An Ungrateful Woman
An Ungrateful Woman: ‘pretty much flawless’ ★★★★★
Bridget Christie's 2013 show won her the biggest award in comedy - but just wait till you see this one, says Mark Monahan
Written by Mark Monahan in The Telegraph on August 8th, 2014
In 2013, Bridget Christie’s highly original feminism-themed stand-up show won her the coveted Foster’s Edinburgh Comedy Award. But this year’s offering – once again full of both rage at the treatment of women across the world, and lots of elegantly written jokes – is not just a case of a comedian gutsily sticking to her guns, but is also better.
On, like last year’s, at the appropriately in-yer-face Stand One, An Ungrateful Woman feels more intricately crafted, with Christie choosing her targets more widely and shrewdly, and (unlike last year’s) not a single section outstaying its welcome. She has become more adept at turning on a sixpence between being comical, or serious, or both at once, and at pricking her own earnestness, too, all of which make her anger much easier to take. It’s a simply terrific performance.
As before, this garrulous, whip-smart native of Gloucestershire is on a quest to end misogyny. And the result is a more or less flawless show whose central thread deals – improbably, but craftily – with her audition for the starring role in an advert for yogurt. She first gets there via some good material on snooker-player Steve Davis, anti-rape pants, and an edgily funny and morally on-the-nose passage on an imaginary British 13-year-old being stalked home but trying to console herself with the fact that, hey, at least she’s not in Saudi Arabia. There’s also a nicely scathing survey of the current H&M bikini adverts starring supermodel Gisele Bundchen.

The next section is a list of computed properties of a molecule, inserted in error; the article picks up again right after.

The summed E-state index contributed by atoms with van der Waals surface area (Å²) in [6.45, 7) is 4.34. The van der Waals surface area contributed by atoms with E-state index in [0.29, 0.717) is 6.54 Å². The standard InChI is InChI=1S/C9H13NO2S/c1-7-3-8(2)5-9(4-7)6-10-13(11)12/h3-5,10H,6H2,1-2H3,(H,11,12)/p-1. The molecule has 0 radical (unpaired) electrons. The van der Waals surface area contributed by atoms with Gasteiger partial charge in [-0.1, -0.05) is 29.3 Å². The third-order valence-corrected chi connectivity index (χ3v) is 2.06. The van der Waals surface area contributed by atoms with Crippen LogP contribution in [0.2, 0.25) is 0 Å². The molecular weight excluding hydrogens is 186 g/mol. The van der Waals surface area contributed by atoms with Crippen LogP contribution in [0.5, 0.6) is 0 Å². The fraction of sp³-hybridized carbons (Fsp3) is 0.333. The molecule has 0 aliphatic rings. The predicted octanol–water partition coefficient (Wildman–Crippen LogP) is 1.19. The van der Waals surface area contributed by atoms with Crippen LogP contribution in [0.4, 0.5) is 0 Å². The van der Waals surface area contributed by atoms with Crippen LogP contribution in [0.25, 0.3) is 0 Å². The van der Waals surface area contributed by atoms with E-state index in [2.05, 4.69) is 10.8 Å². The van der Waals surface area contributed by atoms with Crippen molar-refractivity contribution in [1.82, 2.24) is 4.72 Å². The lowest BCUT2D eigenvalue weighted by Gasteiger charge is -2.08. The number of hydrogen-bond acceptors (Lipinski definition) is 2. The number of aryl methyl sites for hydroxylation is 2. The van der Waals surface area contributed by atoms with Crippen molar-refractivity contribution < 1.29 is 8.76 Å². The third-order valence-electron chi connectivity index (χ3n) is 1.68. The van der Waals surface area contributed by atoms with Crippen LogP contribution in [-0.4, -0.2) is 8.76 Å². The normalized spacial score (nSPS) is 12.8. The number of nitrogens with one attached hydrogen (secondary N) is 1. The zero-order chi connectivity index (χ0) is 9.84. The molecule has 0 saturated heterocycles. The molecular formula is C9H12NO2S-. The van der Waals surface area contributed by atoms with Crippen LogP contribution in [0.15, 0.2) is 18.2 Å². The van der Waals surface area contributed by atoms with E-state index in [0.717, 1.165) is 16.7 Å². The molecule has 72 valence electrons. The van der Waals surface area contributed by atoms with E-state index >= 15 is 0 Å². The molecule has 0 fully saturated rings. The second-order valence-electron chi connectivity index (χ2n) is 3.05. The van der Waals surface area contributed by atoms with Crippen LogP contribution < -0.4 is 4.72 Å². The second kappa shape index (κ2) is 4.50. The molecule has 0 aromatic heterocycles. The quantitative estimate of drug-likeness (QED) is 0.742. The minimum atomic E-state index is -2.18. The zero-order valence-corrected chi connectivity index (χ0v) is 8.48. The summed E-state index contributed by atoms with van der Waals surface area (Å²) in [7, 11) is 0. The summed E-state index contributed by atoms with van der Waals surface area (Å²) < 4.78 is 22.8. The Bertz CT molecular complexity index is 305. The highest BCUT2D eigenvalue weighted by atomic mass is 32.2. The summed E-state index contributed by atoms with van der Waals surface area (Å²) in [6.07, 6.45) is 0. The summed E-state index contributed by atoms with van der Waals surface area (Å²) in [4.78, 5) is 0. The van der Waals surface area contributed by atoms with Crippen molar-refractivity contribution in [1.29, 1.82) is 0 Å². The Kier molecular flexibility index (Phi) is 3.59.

In fact, ads – and the stereotypes they peddle – come in for a repeated and richly deserved kicking. “In advertisements,” she says, “there are just two types of women: wanton, gagging for it; or vacuous. We’re either coming on a widow-pane, or laughing at salads.”
A cornerstone of the show is the substantial late section on a phenomenon that Christie mentioned very briefly last year: female genital mutilation, or FGM. She allows herself the odd half-minute of undiluted seriousness on this ungainsayably barbaric practice, which she is genuinely committed to battling. But laughs are never far off, and she also, by the way, gives a richly deserved mention of the priceless, Ali G-style interview (“What Is FMG?”) that she recorded with the anti-FGM activist Leyla Hussein.